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Increasing physical exercise levels: age-specific benefits of planning


Scholz, Urte; Sniehotta, Falko F; Burkert, Silke; Schwarzer, Ralf (2007). Increasing physical exercise levels: age-specific benefits of planning. Journal of Aging and Health, 19(5):851-866.

Abstract

PURPOSE This study examines the differential age effects on physical exercise of two planning interventions, action planning (when, where, how) and coping planning (anticipating barriers, mental simulation of success scenarios), and examines the mediating mechanisms of the interventions. METHODS The study assigned the participants, 205 cardiac rehabilitation patients, to one of the intervention groups (action-planning only or combined-planning group) or to a control group. Baseline measurement and follow-up took place 2 months apart. RESULTS The interventions enhanced physical exercise independently of age. Pretreatment coping planning was higher in older (65-82 years) than in younger (38-54 years) or middle-aged (55-64 years) participants. At Time 2, older participants were the only ones without further increase in coping planning. Advancement in coping planning partially mediated the effect of the intervention. CONCLUSION Coping planning facilitates improvement of physical exercise. Implications of age differences in planning are discussed.

Abstract

PURPOSE This study examines the differential age effects on physical exercise of two planning interventions, action planning (when, where, how) and coping planning (anticipating barriers, mental simulation of success scenarios), and examines the mediating mechanisms of the interventions. METHODS The study assigned the participants, 205 cardiac rehabilitation patients, to one of the intervention groups (action-planning only or combined-planning group) or to a control group. Baseline measurement and follow-up took place 2 months apart. RESULTS The interventions enhanced physical exercise independently of age. Pretreatment coping planning was higher in older (65-82 years) than in younger (38-54 years) or middle-aged (55-64 years) participants. At Time 2, older participants were the only ones without further increase in coping planning. Advancement in coping planning partially mediated the effect of the intervention. CONCLUSION Coping planning facilitates improvement of physical exercise. Implications of age differences in planning are discussed.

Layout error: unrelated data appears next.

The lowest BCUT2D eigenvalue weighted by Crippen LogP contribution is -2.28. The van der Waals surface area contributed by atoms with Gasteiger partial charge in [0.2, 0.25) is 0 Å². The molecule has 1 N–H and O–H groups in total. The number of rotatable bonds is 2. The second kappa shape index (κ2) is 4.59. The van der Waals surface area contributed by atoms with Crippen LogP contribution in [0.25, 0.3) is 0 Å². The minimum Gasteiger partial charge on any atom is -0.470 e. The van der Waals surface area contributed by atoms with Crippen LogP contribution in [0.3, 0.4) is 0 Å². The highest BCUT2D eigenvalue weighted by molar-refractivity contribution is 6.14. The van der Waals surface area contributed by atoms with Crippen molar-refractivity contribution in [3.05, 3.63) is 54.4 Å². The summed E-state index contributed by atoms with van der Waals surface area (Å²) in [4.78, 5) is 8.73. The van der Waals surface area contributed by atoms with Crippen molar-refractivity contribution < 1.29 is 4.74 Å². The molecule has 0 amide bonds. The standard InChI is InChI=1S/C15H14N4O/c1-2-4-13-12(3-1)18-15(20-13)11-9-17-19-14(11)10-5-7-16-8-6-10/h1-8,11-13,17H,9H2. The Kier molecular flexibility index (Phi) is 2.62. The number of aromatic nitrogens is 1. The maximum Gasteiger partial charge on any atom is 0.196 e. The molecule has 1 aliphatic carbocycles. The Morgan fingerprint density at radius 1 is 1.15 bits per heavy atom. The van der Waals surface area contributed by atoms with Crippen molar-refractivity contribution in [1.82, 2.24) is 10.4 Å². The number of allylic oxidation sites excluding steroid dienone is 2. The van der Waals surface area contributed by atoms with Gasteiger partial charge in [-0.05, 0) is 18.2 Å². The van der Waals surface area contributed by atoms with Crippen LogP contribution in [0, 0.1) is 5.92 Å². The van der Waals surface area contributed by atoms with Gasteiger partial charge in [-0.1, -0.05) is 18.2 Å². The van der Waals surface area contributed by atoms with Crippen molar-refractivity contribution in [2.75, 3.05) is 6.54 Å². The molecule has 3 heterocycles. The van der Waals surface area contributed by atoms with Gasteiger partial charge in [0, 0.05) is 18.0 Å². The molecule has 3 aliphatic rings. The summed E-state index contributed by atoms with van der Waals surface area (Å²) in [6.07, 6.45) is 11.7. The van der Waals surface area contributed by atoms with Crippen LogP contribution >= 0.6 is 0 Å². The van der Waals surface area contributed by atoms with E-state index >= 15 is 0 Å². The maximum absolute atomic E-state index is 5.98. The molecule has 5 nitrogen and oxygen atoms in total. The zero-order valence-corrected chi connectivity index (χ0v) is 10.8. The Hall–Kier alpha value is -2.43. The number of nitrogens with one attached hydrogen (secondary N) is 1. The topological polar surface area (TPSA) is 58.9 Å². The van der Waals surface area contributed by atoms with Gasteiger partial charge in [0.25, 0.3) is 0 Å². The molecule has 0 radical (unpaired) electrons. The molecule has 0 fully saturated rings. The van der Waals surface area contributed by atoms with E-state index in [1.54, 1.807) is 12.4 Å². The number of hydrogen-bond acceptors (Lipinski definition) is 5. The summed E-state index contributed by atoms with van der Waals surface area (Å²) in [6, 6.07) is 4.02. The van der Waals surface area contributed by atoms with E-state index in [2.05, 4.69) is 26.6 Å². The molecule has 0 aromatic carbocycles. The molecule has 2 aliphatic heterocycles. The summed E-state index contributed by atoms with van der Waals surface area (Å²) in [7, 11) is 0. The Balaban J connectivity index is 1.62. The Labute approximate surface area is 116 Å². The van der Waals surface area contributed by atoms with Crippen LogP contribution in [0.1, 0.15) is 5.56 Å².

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41 citations in Web of Science®
45 citations in Scopus®
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Additional indexing

Item Type:Journal Article, refereed, original work
Communities & Collections:06 Faculty of Arts > Institute of Psychology
Dewey Decimal Classification:150 Psychology
Language:English
Date:October 2007
Deposited On:11 Dec 2014 16:48
Last Modified:05 Apr 2016 18:37
Publisher:Sage Publications Ltd.
ISSN:0898-2643
Publisher DOI:https://doi.org/10.1177/0898264307305207
PubMed ID:17827449

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